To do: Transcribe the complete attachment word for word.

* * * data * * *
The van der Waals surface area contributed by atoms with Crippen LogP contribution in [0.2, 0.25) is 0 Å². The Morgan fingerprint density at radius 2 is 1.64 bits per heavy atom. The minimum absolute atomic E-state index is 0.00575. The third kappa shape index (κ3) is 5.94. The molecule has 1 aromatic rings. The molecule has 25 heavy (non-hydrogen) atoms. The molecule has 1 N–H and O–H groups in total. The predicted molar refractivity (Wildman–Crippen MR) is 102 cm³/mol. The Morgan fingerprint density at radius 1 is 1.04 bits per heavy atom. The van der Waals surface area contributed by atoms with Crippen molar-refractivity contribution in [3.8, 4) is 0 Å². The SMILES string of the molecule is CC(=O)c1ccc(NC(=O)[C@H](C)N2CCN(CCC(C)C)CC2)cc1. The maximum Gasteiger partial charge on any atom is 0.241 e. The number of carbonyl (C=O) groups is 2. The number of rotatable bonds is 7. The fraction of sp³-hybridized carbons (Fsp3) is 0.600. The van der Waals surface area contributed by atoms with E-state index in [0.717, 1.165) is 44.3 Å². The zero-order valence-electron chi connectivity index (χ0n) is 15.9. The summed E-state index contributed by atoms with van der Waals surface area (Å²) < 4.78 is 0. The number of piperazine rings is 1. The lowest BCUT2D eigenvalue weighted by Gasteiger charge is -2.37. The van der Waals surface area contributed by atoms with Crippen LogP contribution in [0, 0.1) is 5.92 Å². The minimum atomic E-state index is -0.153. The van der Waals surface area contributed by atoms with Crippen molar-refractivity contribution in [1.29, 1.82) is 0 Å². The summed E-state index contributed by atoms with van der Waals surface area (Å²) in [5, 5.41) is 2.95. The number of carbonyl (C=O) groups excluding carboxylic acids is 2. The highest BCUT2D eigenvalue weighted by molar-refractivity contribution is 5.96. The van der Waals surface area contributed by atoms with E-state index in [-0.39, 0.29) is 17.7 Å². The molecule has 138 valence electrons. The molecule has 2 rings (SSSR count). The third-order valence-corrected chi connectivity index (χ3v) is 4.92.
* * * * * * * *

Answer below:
The van der Waals surface area contributed by atoms with Crippen LogP contribution in [0.2, 0.25) is 0 Å². The Morgan fingerprint density at radius 2 is 1.64 bits per heavy atom. The minimum absolute atomic E-state index is 0.00575. The third kappa shape index (κ3) is 5.94. The molecule has 1 aromatic rings. The molecule has 25 heavy (non-hydrogen) atoms. The molecule has 1 N–H and O–H groups in total. The predicted molar refractivity (Wildman–Crippen MR) is 102 cm³/mol. The Morgan fingerprint density at radius 1 is 1.04 bits per heavy atom. The van der Waals surface area contributed by atoms with Crippen molar-refractivity contribution in [3.8, 4) is 0 Å². The SMILES string of the molecule is CC(=O)c1ccc(NC(=O)[C@H](C)N2CCN(CCC(C)C)CC2)cc1. The maximum Gasteiger partial charge on any atom is 0.241 e. The number of carbonyl (C=O) groups is 2. The number of rotatable bonds is 7. The fraction of sp³-hybridized carbons (Fsp3) is 0.600. The van der Waals surface area contributed by atoms with E-state index in [0.717, 1.165) is 44.3 Å². The zero-order valence-electron chi connectivity index (χ0n) is 15.9. The summed E-state index contributed by atoms with van der Waals surface area (Å²) < 4.78 is 0. The number of piperazine rings is 1. The lowest BCUT2D eigenvalue weighted by Gasteiger charge is -2.37. The van der Waals surface area contributed by atoms with Crippen LogP contribution in [0, 0.1) is 5.92 Å². The minimum atomic E-state index is -0.153. The van der Waals surface area contributed by atoms with Crippen molar-refractivity contribution in [1.29, 1.82) is 0 Å². The summed E-state index contributed by atoms with van der Waals surface area (Å²) in [5, 5.41) is 2.95. The number of carbonyl (C=O) groups excluding carboxylic acids is 2. The highest BCUT2D eigenvalue weighted by molar-refractivity contribution is 5.96. The van der Waals surface area contributed by atoms with E-state index in [-0.39, 0.29) is 17.7 Å². The molecule has 138 valence electrons. The molecule has 2 rings (SSSR count). The third-order valence-corrected chi connectivity index (χ3v) is 4.92.